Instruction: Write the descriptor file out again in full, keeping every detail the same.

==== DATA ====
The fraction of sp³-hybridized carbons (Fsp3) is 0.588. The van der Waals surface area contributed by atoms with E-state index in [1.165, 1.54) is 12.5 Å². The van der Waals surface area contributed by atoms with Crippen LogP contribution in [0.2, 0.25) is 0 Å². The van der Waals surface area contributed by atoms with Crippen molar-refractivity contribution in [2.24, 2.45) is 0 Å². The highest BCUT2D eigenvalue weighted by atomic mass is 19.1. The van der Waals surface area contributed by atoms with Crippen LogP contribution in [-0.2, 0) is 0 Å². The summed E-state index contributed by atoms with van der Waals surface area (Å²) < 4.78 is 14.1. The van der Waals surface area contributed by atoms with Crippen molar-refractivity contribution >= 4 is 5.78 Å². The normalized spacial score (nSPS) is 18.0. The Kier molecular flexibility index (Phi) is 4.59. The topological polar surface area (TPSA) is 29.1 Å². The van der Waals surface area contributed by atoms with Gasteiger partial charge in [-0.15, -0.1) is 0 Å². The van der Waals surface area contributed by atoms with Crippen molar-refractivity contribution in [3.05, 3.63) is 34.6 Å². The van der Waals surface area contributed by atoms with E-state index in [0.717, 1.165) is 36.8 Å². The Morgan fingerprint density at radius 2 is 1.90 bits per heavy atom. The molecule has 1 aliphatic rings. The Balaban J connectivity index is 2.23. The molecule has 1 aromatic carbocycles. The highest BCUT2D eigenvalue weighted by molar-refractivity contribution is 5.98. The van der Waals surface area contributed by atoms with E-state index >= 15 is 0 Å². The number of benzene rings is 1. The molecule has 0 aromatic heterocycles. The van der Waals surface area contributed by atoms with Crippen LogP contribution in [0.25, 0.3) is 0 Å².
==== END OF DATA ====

The fraction of sp³-hybridized carbons (Fsp3) is 0.588. The van der Waals surface area contributed by atoms with E-state index in [1.165, 1.54) is 12.5 Å². The van der Waals surface area contributed by atoms with Crippen LogP contribution in [0.2, 0.25) is 0 Å². The van der Waals surface area contributed by atoms with Crippen molar-refractivity contribution in [2.24, 2.45) is 0 Å². The highest BCUT2D eigenvalue weighted by atomic mass is 19.1. The van der Waals surface area contributed by atoms with Crippen LogP contribution in [-0.2, 0) is 0 Å². The summed E-state index contributed by atoms with van der Waals surface area (Å²) < 4.78 is 14.1. The van der Waals surface area contributed by atoms with Crippen molar-refractivity contribution >= 4 is 5.78 Å². The normalized spacial score (nSPS) is 18.0. The Kier molecular flexibility index (Phi) is 4.59. The topological polar surface area (TPSA) is 29.1 Å². The van der Waals surface area contributed by atoms with Gasteiger partial charge in [-0.15, -0.1) is 0 Å². The van der Waals surface area contributed by atoms with Crippen molar-refractivity contribution in [3.05, 3.63) is 34.6 Å². The van der Waals surface area contributed by atoms with E-state index in [0.717, 1.165) is 36.8 Å². The Morgan fingerprint density at radius 2 is 1.90 bits per heavy atom. The molecule has 1 aliphatic rings. The Balaban J connectivity index is 2.23. The molecule has 1 aromatic carbocycles. The highest BCUT2D eigenvalue weighted by molar-refractivity contribution is 5.98. The van der Waals surface area contributed by atoms with E-state index >= 15 is 0 Å². The number of benzene rings is 1. The molecule has 0 aromatic heterocycles. The van der Waals surface area contributed by atoms with Crippen LogP contribution in [0.25, 0.3) is 0 Å².